Protons vs. Photons: A Battlefield Update

Many controversies are raging currently in the world of prostate cancer diagnosis and treatment, ranging from PSA screening to robotic vs. laparoscopic surgery.  But certainly the battle with the highest economic stakes is the long-running war between traditional photon-based (X-ray) Electron Beam Therapy (EBT) and Proton Beam Therapy (PBT) for treating prostate tumors.

gunfightBoth methods have proven highly capable at eradicating cancers of all kinds.  One way to look at the difference between the two technologies is to turn to the gunshot analysis seen frequently on TV crime procedurals.  Both EBT and PBT are “guns” that use invisible high energy “bullets” to kill cancer cells. EBT is the radiation equivalent of a “through and through” gunshot: the high energy photons go into the body, through the organ—let’s say a prostate—and then back out the other side. Like its real life equivalent, EBT can injure other healthy organs on its way out.  PBT, on the other hand, is like a bullet that enters, but does not exit the body, accurately “landing” its cancer-destructive energy right at the targeted organ itself. Proponents of using PBT to treat prostate cancer argue that this soft landing reduces or may even eliminate side effects such as bladder irritation and ongoing rectal issues common to “more primitive” EBT.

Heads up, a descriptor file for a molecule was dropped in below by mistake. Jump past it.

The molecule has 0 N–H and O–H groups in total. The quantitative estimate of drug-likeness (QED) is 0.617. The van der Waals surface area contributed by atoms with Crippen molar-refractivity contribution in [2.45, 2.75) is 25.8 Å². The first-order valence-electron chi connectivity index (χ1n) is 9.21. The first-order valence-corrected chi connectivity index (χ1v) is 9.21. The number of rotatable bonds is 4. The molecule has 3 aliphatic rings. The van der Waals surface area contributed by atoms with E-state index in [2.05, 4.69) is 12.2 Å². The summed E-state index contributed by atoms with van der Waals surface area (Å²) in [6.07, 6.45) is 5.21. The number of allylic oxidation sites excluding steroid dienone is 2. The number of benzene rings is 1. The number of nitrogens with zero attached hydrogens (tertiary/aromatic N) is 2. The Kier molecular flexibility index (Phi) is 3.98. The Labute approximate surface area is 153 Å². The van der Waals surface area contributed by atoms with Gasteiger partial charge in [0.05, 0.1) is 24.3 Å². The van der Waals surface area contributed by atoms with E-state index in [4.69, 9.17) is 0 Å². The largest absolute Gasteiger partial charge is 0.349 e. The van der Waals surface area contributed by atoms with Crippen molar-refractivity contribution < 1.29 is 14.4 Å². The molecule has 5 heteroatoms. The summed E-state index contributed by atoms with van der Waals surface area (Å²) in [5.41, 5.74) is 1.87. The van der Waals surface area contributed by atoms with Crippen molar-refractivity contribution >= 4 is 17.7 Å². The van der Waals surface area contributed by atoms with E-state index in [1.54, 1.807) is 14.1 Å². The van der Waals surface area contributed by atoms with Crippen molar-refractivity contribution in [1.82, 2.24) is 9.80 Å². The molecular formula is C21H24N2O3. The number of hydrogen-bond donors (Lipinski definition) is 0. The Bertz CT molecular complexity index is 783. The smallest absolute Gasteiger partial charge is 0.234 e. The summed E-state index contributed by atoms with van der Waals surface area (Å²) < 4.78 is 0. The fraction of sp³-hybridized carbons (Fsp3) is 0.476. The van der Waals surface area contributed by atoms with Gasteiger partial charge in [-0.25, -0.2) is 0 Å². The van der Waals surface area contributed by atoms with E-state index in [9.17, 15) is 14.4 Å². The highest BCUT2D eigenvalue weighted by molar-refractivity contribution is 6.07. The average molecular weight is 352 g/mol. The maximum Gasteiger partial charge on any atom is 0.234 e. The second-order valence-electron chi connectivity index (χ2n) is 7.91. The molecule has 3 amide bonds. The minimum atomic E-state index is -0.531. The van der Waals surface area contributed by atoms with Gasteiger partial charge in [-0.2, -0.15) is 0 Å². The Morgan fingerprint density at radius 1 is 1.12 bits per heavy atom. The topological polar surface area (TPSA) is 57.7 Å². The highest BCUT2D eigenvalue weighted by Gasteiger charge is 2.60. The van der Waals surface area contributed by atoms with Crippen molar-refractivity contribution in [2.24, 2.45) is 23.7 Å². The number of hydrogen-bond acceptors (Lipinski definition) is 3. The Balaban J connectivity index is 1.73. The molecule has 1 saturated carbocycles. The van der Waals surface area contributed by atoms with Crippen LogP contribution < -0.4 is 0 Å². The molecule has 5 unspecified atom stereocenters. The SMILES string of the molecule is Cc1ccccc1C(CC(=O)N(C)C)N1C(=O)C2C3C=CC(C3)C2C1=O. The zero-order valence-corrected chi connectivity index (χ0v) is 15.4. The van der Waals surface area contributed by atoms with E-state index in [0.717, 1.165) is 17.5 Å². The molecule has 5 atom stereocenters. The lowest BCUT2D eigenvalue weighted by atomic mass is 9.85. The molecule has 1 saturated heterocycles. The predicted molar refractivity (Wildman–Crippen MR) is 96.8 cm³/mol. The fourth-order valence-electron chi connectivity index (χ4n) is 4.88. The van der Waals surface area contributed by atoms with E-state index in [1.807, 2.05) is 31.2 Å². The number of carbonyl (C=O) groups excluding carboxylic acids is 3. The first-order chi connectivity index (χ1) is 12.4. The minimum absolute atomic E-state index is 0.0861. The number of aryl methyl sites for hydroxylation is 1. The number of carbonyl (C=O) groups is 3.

According the American Society for Radiation Oncology—ASTRO—PBT is especially effective on ocular cancers, cancers in children (who cannot tolerate EBT side effects as well as adults), tumors located at the base of the skull and other hard-to-reach places, abdominal tumors and the like.  But the tumor most commonly treated on PBT equipment is…prostate cancer.

Men who have been treated via PBT frequently approach religious fervor in their enthusiastic endorsement of the method.  Statements such as, “I got Proton Treatment, and would do it again. I recommend it to all that ask. All the hype for it was evidenced in my lack of side effects. I’m a believer!” can be found frequently at online prostate cancer patient forums.

So is PBT as effective at eliminating side effects as its believers and medical proponents assert?  Even though PBT has been in use for around 15 years, there have been no studies that demonstrate a clear superiority for PBT over EBT.  In 2012, ASTRO’s Emerging Technology Committee issued a report stating, “In prostate cancer there is evidence for the efficacy of PBT but no suggestion that it is superior to photon based approaches.”  In other words, the fight between PBT and EBT–officially, anyway–is a draw. They both work equally well.